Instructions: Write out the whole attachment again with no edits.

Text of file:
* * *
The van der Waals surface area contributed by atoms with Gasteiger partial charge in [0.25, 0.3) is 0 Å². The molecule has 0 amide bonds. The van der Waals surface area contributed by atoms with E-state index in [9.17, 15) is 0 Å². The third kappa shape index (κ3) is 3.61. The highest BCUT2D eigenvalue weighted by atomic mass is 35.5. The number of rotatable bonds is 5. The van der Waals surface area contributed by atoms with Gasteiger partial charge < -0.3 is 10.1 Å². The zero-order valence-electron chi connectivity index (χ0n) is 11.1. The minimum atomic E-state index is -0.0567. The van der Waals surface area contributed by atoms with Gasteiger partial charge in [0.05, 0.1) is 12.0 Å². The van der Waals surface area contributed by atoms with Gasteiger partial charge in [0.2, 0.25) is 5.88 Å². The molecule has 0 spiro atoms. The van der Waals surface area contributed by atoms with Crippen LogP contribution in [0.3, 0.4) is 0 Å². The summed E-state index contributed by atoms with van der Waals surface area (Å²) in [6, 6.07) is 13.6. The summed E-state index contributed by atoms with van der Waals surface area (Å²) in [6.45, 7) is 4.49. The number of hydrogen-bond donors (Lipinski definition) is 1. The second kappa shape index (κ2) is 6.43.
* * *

The van der Waals surface area contributed by atoms with Gasteiger partial charge in [0.25, 0.3) is 0 Å². The molecule has 0 amide bonds. The van der Waals surface area contributed by atoms with E-state index in [9.17, 15) is 0 Å². The third kappa shape index (κ3) is 3.61. The highest BCUT2D eigenvalue weighted by atomic mass is 35.5. The number of rotatable bonds is 5. The van der Waals surface area contributed by atoms with Gasteiger partial charge < -0.3 is 10.1 Å². The zero-order valence-electron chi connectivity index (χ0n) is 11.1. The minimum atomic E-state index is -0.0567. The van der Waals surface area contributed by atoms with Gasteiger partial charge in [0.05, 0.1) is 12.0 Å². The van der Waals surface area contributed by atoms with Gasteiger partial charge in [0.2, 0.25) is 5.88 Å². The molecule has 0 spiro atoms. The van der Waals surface area contributed by atoms with Crippen LogP contribution in [0.3, 0.4) is 0 Å². The summed E-state index contributed by atoms with van der Waals surface area (Å²) in [6, 6.07) is 13.6. The summed E-state index contributed by atoms with van der Waals surface area (Å²) in [6.45, 7) is 4.49. The number of hydrogen-bond donors (Lipinski definition) is 1. The second kappa shape index (κ2) is 6.43.